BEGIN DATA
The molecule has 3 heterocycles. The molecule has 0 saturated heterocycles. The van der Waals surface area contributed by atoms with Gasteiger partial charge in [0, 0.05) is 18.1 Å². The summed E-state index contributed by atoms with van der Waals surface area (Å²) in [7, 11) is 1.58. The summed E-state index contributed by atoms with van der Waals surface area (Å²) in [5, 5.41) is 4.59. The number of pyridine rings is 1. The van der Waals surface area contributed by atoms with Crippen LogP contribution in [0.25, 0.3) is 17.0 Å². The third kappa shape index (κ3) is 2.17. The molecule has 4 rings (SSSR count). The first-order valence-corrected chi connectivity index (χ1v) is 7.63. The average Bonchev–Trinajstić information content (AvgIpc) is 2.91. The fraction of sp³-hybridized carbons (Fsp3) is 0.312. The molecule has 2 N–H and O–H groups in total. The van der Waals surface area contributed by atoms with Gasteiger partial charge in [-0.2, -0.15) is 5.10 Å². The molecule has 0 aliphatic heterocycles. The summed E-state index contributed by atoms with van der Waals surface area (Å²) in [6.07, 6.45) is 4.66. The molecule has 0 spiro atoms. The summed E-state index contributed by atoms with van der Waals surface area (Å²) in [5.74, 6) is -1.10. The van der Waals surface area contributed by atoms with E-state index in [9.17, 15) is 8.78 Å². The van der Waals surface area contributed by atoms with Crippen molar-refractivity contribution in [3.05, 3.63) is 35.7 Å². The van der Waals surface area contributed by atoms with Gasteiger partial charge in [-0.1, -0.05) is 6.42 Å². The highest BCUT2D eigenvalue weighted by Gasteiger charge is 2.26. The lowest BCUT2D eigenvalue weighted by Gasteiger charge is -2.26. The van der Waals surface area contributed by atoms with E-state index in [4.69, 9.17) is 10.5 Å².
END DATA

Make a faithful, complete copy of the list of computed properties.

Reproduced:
The molecule has 3 heterocycles. The molecule has 0 saturated heterocycles. The van der Waals surface area contributed by atoms with Gasteiger partial charge in [0, 0.05) is 18.1 Å². The summed E-state index contributed by atoms with van der Waals surface area (Å²) in [7, 11) is 1.58. The summed E-state index contributed by atoms with van der Waals surface area (Å²) in [5, 5.41) is 4.59. The number of pyridine rings is 1. The van der Waals surface area contributed by atoms with Crippen LogP contribution in [0.25, 0.3) is 17.0 Å². The third kappa shape index (κ3) is 2.17. The molecule has 4 rings (SSSR count). The first-order valence-corrected chi connectivity index (χ1v) is 7.63. The average Bonchev–Trinajstić information content (AvgIpc) is 2.91. The fraction of sp³-hybridized carbons (Fsp3) is 0.312. The molecule has 2 N–H and O–H groups in total. The van der Waals surface area contributed by atoms with Gasteiger partial charge in [-0.2, -0.15) is 5.10 Å². The molecule has 0 aliphatic heterocycles. The summed E-state index contributed by atoms with van der Waals surface area (Å²) in [6.07, 6.45) is 4.66. The molecule has 0 spiro atoms. The summed E-state index contributed by atoms with van der Waals surface area (Å²) in [5.74, 6) is -1.10. The van der Waals surface area contributed by atoms with E-state index in [9.17, 15) is 8.78 Å². The van der Waals surface area contributed by atoms with Crippen molar-refractivity contribution in [3.05, 3.63) is 35.7 Å². The van der Waals surface area contributed by atoms with Gasteiger partial charge in [-0.1, -0.05) is 6.42 Å². The highest BCUT2D eigenvalue weighted by Gasteiger charge is 2.26. The lowest BCUT2D eigenvalue weighted by Gasteiger charge is -2.26. The van der Waals surface area contributed by atoms with E-state index in [4.69, 9.17) is 10.5 Å².